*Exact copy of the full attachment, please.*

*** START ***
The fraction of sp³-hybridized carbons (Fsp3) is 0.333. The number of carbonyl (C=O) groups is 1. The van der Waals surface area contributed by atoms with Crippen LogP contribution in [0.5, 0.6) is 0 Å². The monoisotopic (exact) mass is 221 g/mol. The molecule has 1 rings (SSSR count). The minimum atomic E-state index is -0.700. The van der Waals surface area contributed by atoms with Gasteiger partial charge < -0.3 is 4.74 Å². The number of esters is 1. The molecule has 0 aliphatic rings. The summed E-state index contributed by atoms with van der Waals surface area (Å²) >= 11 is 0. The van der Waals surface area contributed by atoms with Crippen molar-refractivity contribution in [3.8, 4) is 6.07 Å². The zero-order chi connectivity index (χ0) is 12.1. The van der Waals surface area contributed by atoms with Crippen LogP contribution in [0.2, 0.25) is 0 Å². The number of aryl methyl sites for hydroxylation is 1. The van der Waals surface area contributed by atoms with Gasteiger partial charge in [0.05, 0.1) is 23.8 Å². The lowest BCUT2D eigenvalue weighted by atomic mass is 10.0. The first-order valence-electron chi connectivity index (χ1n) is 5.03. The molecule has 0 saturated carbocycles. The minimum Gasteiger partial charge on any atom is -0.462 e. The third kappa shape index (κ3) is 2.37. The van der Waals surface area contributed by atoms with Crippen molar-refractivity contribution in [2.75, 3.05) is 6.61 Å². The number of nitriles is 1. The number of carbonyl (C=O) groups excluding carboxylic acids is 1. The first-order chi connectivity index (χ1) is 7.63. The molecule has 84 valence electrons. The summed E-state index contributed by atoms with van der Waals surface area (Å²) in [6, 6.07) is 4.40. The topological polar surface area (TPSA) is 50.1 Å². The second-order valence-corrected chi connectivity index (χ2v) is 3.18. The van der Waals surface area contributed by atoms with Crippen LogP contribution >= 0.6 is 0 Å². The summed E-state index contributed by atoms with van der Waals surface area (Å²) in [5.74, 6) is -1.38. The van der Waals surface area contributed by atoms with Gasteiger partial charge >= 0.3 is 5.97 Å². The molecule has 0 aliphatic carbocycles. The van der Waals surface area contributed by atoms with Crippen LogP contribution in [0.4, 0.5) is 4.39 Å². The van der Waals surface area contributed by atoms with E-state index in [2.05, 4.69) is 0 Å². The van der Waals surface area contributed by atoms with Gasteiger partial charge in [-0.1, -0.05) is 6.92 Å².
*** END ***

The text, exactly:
The fraction of sp³-hybridized carbons (Fsp3) is 0.333. The number of carbonyl (C=O) groups is 1. The van der Waals surface area contributed by atoms with Crippen LogP contribution in [0.5, 0.6) is 0 Å². The monoisotopic (exact) mass is 221 g/mol. The molecule has 1 rings (SSSR count). The minimum atomic E-state index is -0.700. The van der Waals surface area contributed by atoms with Gasteiger partial charge < -0.3 is 4.74 Å². The number of esters is 1. The molecule has 0 aliphatic rings. The summed E-state index contributed by atoms with van der Waals surface area (Å²) >= 11 is 0. The van der Waals surface area contributed by atoms with Crippen molar-refractivity contribution in [3.8, 4) is 6.07 Å². The zero-order chi connectivity index (χ0) is 12.1. The van der Waals surface area contributed by atoms with Crippen LogP contribution in [0.2, 0.25) is 0 Å². The number of aryl methyl sites for hydroxylation is 1. The van der Waals surface area contributed by atoms with Gasteiger partial charge in [0.05, 0.1) is 23.8 Å². The lowest BCUT2D eigenvalue weighted by atomic mass is 10.0. The first-order valence-electron chi connectivity index (χ1n) is 5.03. The molecule has 0 saturated carbocycles. The minimum Gasteiger partial charge on any atom is -0.462 e. The third kappa shape index (κ3) is 2.37. The van der Waals surface area contributed by atoms with Crippen molar-refractivity contribution in [2.75, 3.05) is 6.61 Å². The number of nitriles is 1. The number of carbonyl (C=O) groups excluding carboxylic acids is 1. The first-order chi connectivity index (χ1) is 7.63. The molecule has 84 valence electrons. The summed E-state index contributed by atoms with van der Waals surface area (Å²) in [6, 6.07) is 4.40. The topological polar surface area (TPSA) is 50.1 Å². The second-order valence-corrected chi connectivity index (χ2v) is 3.18. The van der Waals surface area contributed by atoms with Crippen LogP contribution >= 0.6 is 0 Å². The summed E-state index contributed by atoms with van der Waals surface area (Å²) in [5.74, 6) is -1.38. The van der Waals surface area contributed by atoms with Gasteiger partial charge >= 0.3 is 5.97 Å². The molecule has 0 aliphatic carbocycles. The van der Waals surface area contributed by atoms with Crippen LogP contribution in [0.4, 0.5) is 4.39 Å². The van der Waals surface area contributed by atoms with E-state index in [2.05, 4.69) is 0 Å². The van der Waals surface area contributed by atoms with Gasteiger partial charge in [-0.1, -0.05) is 6.92 Å².